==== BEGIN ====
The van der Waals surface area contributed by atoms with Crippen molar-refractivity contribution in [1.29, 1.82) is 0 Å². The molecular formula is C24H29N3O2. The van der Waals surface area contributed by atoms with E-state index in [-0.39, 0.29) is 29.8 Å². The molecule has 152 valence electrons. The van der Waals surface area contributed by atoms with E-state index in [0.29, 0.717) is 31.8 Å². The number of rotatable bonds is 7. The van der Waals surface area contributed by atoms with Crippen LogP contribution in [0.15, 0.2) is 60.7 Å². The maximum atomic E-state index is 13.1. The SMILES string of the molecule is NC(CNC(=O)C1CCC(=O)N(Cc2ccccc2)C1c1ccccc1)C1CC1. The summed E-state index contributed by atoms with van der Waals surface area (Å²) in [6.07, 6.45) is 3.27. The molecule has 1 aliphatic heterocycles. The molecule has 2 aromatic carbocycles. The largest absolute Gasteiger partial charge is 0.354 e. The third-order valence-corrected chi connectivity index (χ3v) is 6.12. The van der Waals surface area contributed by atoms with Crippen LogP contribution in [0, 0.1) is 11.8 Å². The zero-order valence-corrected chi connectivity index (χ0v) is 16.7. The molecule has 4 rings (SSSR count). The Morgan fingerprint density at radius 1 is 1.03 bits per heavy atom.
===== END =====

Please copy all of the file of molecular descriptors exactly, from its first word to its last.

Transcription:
The van der Waals surface area contributed by atoms with Crippen molar-refractivity contribution in [1.29, 1.82) is 0 Å². The molecular formula is C24H29N3O2. The van der Waals surface area contributed by atoms with E-state index in [-0.39, 0.29) is 29.8 Å². The molecule has 152 valence electrons. The van der Waals surface area contributed by atoms with E-state index in [0.29, 0.717) is 31.8 Å². The number of rotatable bonds is 7. The van der Waals surface area contributed by atoms with Crippen LogP contribution in [0.15, 0.2) is 60.7 Å². The maximum atomic E-state index is 13.1. The SMILES string of the molecule is NC(CNC(=O)C1CCC(=O)N(Cc2ccccc2)C1c1ccccc1)C1CC1. The summed E-state index contributed by atoms with van der Waals surface area (Å²) in [6.07, 6.45) is 3.27. The molecule has 1 aliphatic heterocycles. The molecule has 2 aromatic carbocycles. The largest absolute Gasteiger partial charge is 0.354 e. The third-order valence-corrected chi connectivity index (χ3v) is 6.12. The van der Waals surface area contributed by atoms with Crippen LogP contribution in [0, 0.1) is 11.8 Å². The zero-order valence-corrected chi connectivity index (χ0v) is 16.7. The molecule has 4 rings (SSSR count). The Morgan fingerprint density at radius 1 is 1.03 bits per heavy atom.